Roll Call: Latest News on Capitol Hill, Congress, Politics and Elections
July 31, 2014

Drawn Into a Fight

Drawn Into a Fight

Lawmakers and staff could stop by for caricatures late last week. (Warren Rojas/CQ Roll Call)

“This is the House Committee on Cartooning. Didn’t you see the panel on the door?” a visiting member of the Association of American Editorial Cartoonists joked during a Hillside reception that turned from cheery to combative faster than it takes to sketch a Pinocchio nose on an unsuspecting politician.

The event started innocently enough, as 120 artists from around the world — including 16 who practice their craft in the political hotbed that is the Middle East — gathered late last week to produce caricatures of any lawmakers or staff who elected to pop by the Longworth House Office Building. The reception was the brainchild of House Majority Whip Kevin McCarthy (R-Calif.) and Rep. Jim McGovern (D-Mass.), both of whom praised their occasional tormentors for keeping Congress honest.


“I’ve always enjoyed it because they put a little humor at the same time they state a little policy,” McCarthy tells HOH, billing the late Rex Babin, the Sacramento Bee’s award-winning cartoonist, as must-read.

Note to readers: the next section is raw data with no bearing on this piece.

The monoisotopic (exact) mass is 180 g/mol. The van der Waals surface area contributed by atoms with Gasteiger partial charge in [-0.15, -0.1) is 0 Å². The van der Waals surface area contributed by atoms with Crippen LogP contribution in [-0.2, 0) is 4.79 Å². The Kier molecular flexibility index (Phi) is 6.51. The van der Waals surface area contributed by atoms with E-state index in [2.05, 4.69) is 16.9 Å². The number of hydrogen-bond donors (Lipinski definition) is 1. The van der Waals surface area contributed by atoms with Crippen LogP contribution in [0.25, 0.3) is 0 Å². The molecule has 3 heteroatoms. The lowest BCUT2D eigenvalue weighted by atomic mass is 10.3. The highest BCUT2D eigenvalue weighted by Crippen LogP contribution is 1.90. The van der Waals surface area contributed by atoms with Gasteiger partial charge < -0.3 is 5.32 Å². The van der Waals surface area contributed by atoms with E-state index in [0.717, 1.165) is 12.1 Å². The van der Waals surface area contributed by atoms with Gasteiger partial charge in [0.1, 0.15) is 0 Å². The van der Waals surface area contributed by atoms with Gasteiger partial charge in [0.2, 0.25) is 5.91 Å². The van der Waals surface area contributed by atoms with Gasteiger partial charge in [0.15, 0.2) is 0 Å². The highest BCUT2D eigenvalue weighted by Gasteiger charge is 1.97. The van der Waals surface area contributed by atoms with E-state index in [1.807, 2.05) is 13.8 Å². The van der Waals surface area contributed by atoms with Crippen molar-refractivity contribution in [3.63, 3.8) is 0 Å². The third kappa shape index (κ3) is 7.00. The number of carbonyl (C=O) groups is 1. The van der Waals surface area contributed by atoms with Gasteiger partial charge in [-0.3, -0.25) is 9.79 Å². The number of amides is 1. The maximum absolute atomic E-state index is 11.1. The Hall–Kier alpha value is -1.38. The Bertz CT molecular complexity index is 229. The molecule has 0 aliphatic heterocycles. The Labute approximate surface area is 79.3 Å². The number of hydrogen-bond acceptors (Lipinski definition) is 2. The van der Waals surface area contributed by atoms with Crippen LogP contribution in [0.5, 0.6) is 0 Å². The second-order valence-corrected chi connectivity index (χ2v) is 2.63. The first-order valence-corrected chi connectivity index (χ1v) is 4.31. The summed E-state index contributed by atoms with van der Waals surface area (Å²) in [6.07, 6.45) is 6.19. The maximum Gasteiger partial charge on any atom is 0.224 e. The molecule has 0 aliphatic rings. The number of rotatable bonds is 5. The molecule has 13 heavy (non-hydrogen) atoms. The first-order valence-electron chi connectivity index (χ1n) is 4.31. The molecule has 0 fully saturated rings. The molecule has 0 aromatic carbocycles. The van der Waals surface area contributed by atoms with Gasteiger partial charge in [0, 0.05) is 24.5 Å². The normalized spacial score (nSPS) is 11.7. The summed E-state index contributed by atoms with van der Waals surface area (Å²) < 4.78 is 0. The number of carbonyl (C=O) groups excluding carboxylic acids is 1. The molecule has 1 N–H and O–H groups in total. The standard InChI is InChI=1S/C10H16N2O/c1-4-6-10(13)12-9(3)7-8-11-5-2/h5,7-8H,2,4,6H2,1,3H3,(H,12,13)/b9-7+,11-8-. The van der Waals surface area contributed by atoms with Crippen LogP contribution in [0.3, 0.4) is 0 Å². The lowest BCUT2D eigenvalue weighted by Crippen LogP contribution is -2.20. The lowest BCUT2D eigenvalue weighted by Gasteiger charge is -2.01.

McGovern said what upsets him most about the attacks his hometown cartoonist levels against him is not the tone or tact of the meticulously inked broadsides, but that “he’s really talented.” McGovern didn’t specify which of the double-trouble treatment at the Worcester Telegram & Gazette he was referring to, either Don Landgren Jr. or David Hitch. His office later confirmed that Hitch is the source of McGovern’s pain/admiration.

The love-fest came to an end, however, once lawmakers opened the floor to questions.

Several cartoonists accused McCarthy of kowtowing to the tea party and endorsing voter suppression. “Is this a top issue with all cartoonists? Because I feel like I’m at a town hall,” an exasperated McCarthy said after 20 minutes of rhetorically jousting with angry artists.

Others urged both sides to get their act together. “Stop this insane back-and-forth between the parties. It’s very destructive to the country,” warned one incensed Oregonian.

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